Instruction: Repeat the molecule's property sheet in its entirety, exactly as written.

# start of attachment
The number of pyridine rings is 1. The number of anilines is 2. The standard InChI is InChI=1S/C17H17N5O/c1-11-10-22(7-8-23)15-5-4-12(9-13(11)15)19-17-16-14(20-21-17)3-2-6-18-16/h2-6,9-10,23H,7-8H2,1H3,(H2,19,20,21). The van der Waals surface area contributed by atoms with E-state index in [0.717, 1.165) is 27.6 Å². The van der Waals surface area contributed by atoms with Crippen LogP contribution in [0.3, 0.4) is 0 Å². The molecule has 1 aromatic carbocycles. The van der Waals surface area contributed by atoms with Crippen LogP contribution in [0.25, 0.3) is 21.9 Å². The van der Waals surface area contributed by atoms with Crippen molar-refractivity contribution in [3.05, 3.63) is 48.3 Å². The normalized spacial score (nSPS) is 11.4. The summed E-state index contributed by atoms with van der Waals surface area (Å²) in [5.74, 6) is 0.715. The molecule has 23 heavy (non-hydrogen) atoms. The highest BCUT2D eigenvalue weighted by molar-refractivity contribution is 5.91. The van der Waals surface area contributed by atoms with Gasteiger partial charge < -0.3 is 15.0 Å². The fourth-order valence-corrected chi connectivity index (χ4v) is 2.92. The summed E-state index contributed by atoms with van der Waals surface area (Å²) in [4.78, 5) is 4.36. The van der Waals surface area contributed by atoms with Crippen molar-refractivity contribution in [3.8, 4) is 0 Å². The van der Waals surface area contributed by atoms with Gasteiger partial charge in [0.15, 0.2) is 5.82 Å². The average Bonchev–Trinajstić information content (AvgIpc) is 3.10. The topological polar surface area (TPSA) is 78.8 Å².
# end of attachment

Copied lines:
The number of pyridine rings is 1. The number of anilines is 2. The standard InChI is InChI=1S/C17H17N5O/c1-11-10-22(7-8-23)15-5-4-12(9-13(11)15)19-17-16-14(20-21-17)3-2-6-18-16/h2-6,9-10,23H,7-8H2,1H3,(H2,19,20,21). The van der Waals surface area contributed by atoms with E-state index in [0.717, 1.165) is 27.6 Å². The van der Waals surface area contributed by atoms with Crippen LogP contribution in [0.3, 0.4) is 0 Å². The molecule has 1 aromatic carbocycles. The van der Waals surface area contributed by atoms with Crippen LogP contribution in [0.25, 0.3) is 21.9 Å². The van der Waals surface area contributed by atoms with Crippen molar-refractivity contribution in [3.05, 3.63) is 48.3 Å². The normalized spacial score (nSPS) is 11.4. The summed E-state index contributed by atoms with van der Waals surface area (Å²) in [5.74, 6) is 0.715. The molecule has 23 heavy (non-hydrogen) atoms. The highest BCUT2D eigenvalue weighted by molar-refractivity contribution is 5.91. The van der Waals surface area contributed by atoms with Gasteiger partial charge < -0.3 is 15.0 Å². The fourth-order valence-corrected chi connectivity index (χ4v) is 2.92. The summed E-state index contributed by atoms with van der Waals surface area (Å²) in [4.78, 5) is 4.36. The van der Waals surface area contributed by atoms with Crippen molar-refractivity contribution in [3.8, 4) is 0 Å². The van der Waals surface area contributed by atoms with Gasteiger partial charge in [0.15, 0.2) is 5.82 Å². The average Bonchev–Trinajstić information content (AvgIpc) is 3.10. The topological polar surface area (TPSA) is 78.8 Å².